Friday, April 10, 2015

More Woodpeckers

Northern Flicker- Bob Moul
 We have always been interested in identifying a new bird but after a trip to Honduras with "real birders" and cataract surgery, it is a whole new game.  Spotting a bird flying into a tangle of branches and then finding it in the binoculars had previously been an exercise in frustration.

First, Brad Jacobs and Rick Thom taught me to stare at the bird's landing spot while bringing the binoculars up, never moving your eyes.  That was the most important lesson.  Next fix the cataract so you can actually see the bird's identifying markings.  (Learning bird calls is a whole other thing.)

This all came together last week up on the ridge when I heard three birds calling, announcing their territory.  The call was reminiscent of a red-bellied woodpecker that was in a hurry, the call higher pitched and compressed like a 33rpm record played at 45rpm.  That is a phonograph record for you kids.

I saw a bird fly to a distant snag tree and hang on the shady side like a woodpecker.  It was flying back and forth to another distant tree and I could hear it pecking at the wood.  I worked my way closer and could get brief glimpses of a white belly and a head that seemed more intensely red.  I got a couple of pictures at 45x before it flew away, confirming it was a red-headed woodpecker, a first for me.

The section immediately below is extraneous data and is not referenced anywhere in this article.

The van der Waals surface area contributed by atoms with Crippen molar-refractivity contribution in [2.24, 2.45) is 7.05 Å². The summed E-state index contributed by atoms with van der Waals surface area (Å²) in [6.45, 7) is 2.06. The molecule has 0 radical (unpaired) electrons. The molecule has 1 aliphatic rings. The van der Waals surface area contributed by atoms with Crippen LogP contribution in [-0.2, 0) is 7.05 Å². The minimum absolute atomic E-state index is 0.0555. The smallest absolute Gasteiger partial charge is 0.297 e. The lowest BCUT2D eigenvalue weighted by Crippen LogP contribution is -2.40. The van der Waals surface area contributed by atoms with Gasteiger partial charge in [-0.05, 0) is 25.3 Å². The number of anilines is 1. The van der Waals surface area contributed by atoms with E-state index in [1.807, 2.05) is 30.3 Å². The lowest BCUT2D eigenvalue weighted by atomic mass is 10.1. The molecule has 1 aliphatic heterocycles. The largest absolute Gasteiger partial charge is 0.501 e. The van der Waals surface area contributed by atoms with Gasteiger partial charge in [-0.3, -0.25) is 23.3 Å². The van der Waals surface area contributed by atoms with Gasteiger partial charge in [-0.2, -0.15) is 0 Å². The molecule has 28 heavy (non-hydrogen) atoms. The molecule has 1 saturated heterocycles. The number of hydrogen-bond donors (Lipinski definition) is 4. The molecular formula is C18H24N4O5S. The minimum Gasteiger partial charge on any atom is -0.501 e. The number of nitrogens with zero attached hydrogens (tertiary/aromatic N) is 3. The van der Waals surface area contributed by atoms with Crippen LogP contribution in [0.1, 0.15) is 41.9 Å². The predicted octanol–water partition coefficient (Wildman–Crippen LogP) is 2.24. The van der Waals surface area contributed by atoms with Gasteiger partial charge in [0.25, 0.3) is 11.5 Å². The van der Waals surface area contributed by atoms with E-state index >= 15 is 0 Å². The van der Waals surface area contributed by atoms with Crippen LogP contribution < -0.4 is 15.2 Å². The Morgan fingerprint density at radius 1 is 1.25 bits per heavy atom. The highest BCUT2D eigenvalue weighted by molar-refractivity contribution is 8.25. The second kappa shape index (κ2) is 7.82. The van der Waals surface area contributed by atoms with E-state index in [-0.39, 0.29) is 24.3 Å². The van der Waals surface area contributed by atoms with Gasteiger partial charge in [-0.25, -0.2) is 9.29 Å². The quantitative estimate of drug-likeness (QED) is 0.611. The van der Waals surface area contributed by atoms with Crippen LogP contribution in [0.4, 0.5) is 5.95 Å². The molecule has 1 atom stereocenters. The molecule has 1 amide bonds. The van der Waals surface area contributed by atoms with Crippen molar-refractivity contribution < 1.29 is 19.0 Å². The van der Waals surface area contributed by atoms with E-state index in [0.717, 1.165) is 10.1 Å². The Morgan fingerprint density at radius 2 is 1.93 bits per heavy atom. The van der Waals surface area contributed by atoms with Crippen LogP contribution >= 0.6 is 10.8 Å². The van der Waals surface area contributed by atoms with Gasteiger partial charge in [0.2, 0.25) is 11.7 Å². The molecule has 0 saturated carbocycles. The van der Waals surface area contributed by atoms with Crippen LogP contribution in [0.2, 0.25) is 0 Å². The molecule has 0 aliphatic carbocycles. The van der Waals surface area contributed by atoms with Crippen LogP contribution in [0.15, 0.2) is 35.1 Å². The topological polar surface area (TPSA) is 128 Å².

Two days later I went on a mission to get a better photograph.  Starting out in the early afternoon when the light would be better, I sat at the base of a nearby tree with a good view of the snag.  After a brief nap in the afternoon sun, I heard the distant call repeated, just as I had heard on that morning.

This time the woodpecker flew in repeatedly, hanging on the shady side of the tree before flying off with its treasures.  The distant call of another red-head perked it up and it flew to the other side for a moment to look around and I got my shot.

Red-headed Woodpecker - finally!
On the way back home, I flushed a couple of birds in the field, tan colored but with the distinctive bobbing flight of a woodpecker.  One landed on a distant tree and Brad's lessons paid off again with a good view of a Northern flicker, seen above.

Flickers are woodpeckers with a little less wood.  They eat more beetles and ants, digging them out with their specialized bill, re-purposed with a slight curve for the dig.  I had seen woodpeckers frequently in the fields but had never had a good look before to see that these were woodpeckers of another color. mentions that you can find them by walking around the wooded edges of fields just like where we now see them.  They use their barbed tongue to pull out ants, a relatively messy meal compared to reaching into a pecked hole in wood. 

You can see more of the late Bob Moul's beautiful nature photography in these Pbase albums.

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